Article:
Ascott opens two properties in Vietnam

The 548-unit Citadines Blue Cove Danang features the world’s highest and largest 24K gold-plated infinity pool.
The 548-unit Citadines Blue Cove Danang features the world’s highest and largest 24K gold-plated infinity pool. PHOTO: THE ASCOTT LIMITED

The Ascott - the wholly owned serviced residence arm of CapitaLand - has opened two Citadines Apart'hotel properties in Vietnam.

The first is the 548-unit Citadines Blue Cove Danang, which is The Ascott's first property in the coastal city, located by the Han River in the Son Tra peninsular. It is also The Ascott's largest property in the world and the largest serviced residence in Vietnam.

There is a mix of studio, one-, two-and three-bedroom apartments, most of which overlook Danang Bay.

It also features the world's highest and largest 24K gold-plated infinity pool as well as a park with sculptures of the Wonders of the World.

The second new property is the 229-unit Citadines Regency Saigon. This is The Ascott's fifth property in Ho Chi Minh City and is located in District 3, a key business and residential district.

Ms Lew Yen Ping, Ascott's country general manager for Vietnam, said in a statement that Vietnam is Ascott's largest market in South-east Asia where demand for serviced residences remains high.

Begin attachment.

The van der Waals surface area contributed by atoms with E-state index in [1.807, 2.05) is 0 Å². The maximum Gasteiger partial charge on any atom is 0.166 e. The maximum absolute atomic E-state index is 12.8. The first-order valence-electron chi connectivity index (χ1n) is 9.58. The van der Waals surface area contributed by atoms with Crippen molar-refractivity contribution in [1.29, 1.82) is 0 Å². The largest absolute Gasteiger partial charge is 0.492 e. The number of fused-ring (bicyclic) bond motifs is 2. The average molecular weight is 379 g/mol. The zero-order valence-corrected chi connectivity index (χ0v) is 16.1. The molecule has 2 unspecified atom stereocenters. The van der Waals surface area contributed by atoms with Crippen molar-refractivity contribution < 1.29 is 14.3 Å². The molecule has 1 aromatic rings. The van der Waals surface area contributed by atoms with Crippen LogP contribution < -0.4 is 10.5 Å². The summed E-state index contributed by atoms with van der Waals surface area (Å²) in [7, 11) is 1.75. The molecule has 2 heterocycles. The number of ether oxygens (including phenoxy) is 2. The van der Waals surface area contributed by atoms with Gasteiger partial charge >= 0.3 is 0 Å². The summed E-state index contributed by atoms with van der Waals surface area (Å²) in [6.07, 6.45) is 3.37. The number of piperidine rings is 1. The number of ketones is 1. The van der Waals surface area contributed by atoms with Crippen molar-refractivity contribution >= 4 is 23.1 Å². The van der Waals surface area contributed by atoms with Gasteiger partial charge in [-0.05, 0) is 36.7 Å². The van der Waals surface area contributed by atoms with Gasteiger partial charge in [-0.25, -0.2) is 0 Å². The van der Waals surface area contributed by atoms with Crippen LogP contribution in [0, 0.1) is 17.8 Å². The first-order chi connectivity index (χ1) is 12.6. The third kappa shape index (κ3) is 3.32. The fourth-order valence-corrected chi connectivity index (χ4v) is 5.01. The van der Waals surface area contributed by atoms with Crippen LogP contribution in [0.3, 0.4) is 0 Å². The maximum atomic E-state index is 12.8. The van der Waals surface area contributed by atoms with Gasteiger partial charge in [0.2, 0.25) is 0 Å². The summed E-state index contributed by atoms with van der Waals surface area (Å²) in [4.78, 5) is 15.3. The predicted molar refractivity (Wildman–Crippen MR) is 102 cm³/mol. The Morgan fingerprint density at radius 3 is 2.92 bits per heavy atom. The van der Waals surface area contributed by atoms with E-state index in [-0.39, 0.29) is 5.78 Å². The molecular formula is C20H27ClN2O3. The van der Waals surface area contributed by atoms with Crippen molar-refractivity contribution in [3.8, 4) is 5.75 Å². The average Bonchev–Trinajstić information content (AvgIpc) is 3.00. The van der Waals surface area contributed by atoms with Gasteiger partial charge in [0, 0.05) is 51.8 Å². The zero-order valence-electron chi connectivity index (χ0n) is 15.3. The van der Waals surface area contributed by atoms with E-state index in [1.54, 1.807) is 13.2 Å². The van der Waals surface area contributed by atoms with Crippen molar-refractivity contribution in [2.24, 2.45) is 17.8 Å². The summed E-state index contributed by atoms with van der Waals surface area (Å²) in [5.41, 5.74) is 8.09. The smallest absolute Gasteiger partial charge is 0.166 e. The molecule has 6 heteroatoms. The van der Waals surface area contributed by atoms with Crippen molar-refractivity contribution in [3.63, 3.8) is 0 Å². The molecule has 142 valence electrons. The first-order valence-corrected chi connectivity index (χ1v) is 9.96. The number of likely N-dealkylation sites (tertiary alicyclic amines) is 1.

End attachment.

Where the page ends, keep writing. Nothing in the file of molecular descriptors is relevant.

The Ascott has 21 properties offering close to 4,700 units across seven cities in the country.

She noted that both Citadines Blue Cove Danang and Citadines Regency Saigon have prime locations in key business and tourism districts, which have significant numbers of corporate and leisure travellers.

She added that in the next three years, The Ascott is scheduled to open over 2,000 units across nine properties in Ho Chi Minh City, Hanoi, Danang, Halong City and Binh Duong province.

The Ascott is "committed to achieve our target of 7,000 units in the country by 2020", said Ms Lew.

A version of this article appeared in the print edition of The Straits Times on August 02, 2018, with the headline 'Ascott opens two properties in Vietnam'. Print Edition | Subscribe